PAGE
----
Objects become electrically charged by gaining or losing electrons, so that they have unequal numbers of protons and electrons. Gaining excess electrons causes a negative charge, while losing electrons causes a positive charge. A charged object behaves differently than an object with neutral charge, attracting objects with an opposite charge and repelling objects with a similar charge.
There are many processes that cause an object to become electrically charged. Charge occurs in discreet units, with each positive or negative charge being equal to some multiple of the charge of individual protons or electrons. Individual charged particles are known as ions. These occur in table salt, for instance, which is a crystalline lattice of sodium and chloride ions, held together by their opposite charges. Despite being composed of charged particles, salt itself has little charge, since the positive and negative charges in it are nearly equal.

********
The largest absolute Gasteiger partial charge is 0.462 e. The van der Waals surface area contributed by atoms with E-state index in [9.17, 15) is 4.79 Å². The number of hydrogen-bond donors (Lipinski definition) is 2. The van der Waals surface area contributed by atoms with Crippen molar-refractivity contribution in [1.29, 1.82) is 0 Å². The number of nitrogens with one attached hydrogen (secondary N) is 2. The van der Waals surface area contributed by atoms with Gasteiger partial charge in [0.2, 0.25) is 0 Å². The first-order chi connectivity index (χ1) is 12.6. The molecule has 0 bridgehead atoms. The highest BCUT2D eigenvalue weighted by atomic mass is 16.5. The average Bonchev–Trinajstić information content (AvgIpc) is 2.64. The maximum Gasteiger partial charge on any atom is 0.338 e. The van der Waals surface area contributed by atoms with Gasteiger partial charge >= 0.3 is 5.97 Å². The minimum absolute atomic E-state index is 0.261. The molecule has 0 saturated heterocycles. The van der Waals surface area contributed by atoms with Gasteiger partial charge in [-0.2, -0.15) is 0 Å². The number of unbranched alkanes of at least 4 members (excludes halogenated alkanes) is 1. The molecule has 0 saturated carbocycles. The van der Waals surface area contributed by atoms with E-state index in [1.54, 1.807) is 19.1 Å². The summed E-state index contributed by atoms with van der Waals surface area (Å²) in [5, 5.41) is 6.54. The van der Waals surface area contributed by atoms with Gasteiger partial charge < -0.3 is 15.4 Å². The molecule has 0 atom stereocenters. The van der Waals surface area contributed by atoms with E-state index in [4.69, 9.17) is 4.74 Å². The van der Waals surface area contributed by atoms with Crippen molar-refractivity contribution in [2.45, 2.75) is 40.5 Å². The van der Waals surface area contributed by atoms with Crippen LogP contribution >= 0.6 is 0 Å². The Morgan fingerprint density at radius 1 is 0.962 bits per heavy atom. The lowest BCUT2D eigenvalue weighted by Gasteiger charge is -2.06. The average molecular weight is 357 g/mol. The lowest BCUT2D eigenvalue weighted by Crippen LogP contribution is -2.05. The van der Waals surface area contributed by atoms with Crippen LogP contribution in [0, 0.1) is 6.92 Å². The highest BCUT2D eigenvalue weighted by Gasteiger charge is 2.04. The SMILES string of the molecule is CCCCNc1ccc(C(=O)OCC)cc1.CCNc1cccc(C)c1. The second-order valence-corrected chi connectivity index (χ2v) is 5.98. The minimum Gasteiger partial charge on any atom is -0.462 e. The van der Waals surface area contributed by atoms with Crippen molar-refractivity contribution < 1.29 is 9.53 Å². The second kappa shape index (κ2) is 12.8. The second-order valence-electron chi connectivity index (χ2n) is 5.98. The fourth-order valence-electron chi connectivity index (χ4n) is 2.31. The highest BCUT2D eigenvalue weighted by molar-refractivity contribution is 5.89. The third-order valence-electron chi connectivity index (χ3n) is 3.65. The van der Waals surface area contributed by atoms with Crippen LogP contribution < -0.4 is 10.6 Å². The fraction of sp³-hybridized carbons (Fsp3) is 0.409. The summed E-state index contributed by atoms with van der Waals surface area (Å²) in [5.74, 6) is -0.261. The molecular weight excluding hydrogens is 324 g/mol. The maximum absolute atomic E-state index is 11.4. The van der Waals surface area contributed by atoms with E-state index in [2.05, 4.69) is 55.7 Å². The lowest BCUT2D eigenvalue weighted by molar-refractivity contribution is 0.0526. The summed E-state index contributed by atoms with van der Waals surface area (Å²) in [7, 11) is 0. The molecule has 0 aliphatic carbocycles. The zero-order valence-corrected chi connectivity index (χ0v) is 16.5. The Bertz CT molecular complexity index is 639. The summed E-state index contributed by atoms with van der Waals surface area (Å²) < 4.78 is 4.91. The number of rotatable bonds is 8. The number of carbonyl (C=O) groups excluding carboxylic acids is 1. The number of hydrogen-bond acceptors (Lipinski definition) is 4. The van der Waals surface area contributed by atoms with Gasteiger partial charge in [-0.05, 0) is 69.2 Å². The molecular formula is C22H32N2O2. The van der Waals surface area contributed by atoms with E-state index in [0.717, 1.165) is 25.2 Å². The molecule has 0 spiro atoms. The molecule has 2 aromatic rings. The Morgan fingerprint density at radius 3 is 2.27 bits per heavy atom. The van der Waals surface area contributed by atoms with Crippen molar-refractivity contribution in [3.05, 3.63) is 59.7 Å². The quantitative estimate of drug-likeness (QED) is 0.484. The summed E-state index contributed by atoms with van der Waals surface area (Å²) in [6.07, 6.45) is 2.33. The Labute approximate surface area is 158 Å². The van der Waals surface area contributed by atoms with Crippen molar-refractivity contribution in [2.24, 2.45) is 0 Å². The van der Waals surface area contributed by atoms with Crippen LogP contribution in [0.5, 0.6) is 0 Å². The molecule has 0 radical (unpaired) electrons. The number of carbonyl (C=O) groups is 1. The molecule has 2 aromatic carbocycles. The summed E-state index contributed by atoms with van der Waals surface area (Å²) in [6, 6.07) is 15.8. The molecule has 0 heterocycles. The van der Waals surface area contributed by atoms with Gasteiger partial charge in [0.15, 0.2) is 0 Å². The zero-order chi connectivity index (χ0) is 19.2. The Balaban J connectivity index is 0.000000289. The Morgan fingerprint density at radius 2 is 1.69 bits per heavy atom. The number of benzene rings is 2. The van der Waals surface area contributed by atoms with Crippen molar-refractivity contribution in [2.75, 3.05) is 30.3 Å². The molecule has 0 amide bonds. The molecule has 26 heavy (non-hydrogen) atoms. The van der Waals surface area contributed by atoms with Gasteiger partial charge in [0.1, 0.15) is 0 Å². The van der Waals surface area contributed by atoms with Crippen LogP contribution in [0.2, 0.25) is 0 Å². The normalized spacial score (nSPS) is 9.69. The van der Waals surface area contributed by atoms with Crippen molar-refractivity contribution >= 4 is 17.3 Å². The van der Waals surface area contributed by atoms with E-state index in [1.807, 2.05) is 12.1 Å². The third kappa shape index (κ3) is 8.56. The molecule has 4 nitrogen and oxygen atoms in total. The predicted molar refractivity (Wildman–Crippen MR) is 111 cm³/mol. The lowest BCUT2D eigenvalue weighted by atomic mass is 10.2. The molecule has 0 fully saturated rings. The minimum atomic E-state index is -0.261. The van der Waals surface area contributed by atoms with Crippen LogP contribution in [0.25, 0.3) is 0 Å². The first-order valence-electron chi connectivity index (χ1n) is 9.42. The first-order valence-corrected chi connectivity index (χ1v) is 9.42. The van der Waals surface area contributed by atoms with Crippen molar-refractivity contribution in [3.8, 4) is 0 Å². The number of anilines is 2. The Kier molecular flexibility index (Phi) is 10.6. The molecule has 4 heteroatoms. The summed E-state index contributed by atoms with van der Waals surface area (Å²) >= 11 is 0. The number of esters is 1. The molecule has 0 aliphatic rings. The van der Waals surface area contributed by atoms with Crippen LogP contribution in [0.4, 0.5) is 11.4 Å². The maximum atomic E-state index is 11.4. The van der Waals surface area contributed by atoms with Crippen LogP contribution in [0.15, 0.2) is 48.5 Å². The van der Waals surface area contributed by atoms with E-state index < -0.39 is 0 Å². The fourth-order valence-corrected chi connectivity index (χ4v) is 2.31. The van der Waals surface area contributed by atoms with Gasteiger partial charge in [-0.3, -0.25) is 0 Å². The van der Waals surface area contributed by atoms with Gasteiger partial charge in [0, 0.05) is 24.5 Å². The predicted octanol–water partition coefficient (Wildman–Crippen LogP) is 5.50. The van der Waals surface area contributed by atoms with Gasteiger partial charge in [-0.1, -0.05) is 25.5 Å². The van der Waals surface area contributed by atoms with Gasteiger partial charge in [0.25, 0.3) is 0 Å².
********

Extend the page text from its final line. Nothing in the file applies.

Mechanical processes, such as rubbing a balloon on hair, also cause electrical charges. Different elements have different electron affinities. When a substance with a greater electron affinity rubs against one with a lesser affinity, it steals some of the electrons, causing both to gain a charge.
Excess charge can be dangerous. Lightning, for instance, occurs due to a charge difference between the atmosphere and the ground. This difference in charge builds until it exceeds the electrical resistance of the air, and then a stream of electrons travels between the air and the ground, equalizing the charges.